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Twist: Chapter 17


  11:41:00 am, by Nic Wilson   , 1972 words  
Categories: Twist

Twist: Chapter 17

I was sad that my grandmother wasn't there when I woke up in the morning. It made the kitchen, and by extension, the entire house, more lonesome. I heard Hanah's voice, chastising me for being co-dependent, without I think having any actual understanding of what that really was.

But I did feel clingier. And that made me wonder if maybe Hanah had just left me. We'd been happy, but more and more that felt like a past tense, replaced by our tense present. We'd been fighting more, mostly because Hanah was less willing to cut me any slack- and I wasn't able to keep up with everything she wanted from me.

That would probably made more sense than her disappearing. People left each other every day. Disappearances were less common. I had mixed feelings over that. It made it easier to believe Hanah was okay, that she was refusing to talk to me because she wanted things to be over. But it also made me feel like she hadn't even cared enough to tell me she was going.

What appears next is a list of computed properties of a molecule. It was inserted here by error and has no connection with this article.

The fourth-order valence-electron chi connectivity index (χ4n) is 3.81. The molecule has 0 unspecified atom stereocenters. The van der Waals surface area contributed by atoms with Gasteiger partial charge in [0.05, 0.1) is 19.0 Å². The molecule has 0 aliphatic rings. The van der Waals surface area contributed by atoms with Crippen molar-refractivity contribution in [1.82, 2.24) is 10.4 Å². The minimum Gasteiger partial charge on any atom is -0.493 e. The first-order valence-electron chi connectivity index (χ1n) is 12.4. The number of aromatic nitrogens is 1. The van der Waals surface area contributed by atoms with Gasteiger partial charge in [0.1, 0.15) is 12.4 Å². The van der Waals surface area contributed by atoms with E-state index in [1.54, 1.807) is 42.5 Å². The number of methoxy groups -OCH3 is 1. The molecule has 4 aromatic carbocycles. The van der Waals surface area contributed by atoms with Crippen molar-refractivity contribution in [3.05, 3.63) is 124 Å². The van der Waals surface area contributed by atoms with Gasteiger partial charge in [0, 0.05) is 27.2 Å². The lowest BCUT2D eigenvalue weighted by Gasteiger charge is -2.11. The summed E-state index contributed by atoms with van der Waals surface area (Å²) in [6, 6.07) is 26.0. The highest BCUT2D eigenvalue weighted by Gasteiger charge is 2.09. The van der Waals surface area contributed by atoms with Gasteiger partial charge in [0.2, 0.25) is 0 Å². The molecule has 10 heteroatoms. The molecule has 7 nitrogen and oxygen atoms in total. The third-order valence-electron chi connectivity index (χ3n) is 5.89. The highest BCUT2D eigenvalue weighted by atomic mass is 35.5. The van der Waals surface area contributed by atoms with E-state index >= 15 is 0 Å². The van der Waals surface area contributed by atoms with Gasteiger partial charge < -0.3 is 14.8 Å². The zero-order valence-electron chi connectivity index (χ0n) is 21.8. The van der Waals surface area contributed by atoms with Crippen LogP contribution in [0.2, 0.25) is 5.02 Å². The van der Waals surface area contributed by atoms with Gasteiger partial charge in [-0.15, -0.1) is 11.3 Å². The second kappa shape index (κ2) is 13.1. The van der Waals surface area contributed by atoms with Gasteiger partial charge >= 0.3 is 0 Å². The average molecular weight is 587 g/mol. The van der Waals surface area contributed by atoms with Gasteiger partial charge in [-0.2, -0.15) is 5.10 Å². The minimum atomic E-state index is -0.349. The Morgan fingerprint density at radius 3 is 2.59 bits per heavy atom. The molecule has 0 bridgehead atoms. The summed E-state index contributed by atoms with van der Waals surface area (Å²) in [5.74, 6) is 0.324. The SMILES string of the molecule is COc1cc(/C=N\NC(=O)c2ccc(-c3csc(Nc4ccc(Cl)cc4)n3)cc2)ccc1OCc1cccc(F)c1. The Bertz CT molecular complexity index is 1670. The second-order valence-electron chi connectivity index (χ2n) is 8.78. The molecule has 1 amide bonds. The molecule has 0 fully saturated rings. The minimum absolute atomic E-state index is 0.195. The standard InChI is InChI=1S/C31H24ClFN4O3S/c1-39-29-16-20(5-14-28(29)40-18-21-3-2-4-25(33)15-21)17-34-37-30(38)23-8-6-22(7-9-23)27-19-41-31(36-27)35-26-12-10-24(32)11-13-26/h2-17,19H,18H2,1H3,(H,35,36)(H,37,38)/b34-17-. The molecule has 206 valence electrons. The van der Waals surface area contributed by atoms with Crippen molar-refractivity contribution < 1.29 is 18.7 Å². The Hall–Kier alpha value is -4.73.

That left me with two choices for the day: sit around feeling sorry for myself, or go to work and try to distract myself from my misery.

The decision was easy. I started to search the house for the cleanest possible shirt. Most of them were developing a funk from several of days wear. But the cleanest I could find was wrinkled from being underneath a pile of dirtier clothes on the back of a chair in the front room. It even smelled a little like our fabric softener, rather than either BO or my BO-retardant.

I decided to toss it into the dryer for a few minutes to smooth the wrinkles out. I got as far as the doorway of the laundry room when the terrible smell hit me. I knew that smell- laundry put into the dryer but not fully dried, getting musty or maybe even moldy. If I put my ?clean? shirt in there it was going to come out smelling worse than the dirty ones. So I decided to just wear it wrinkly.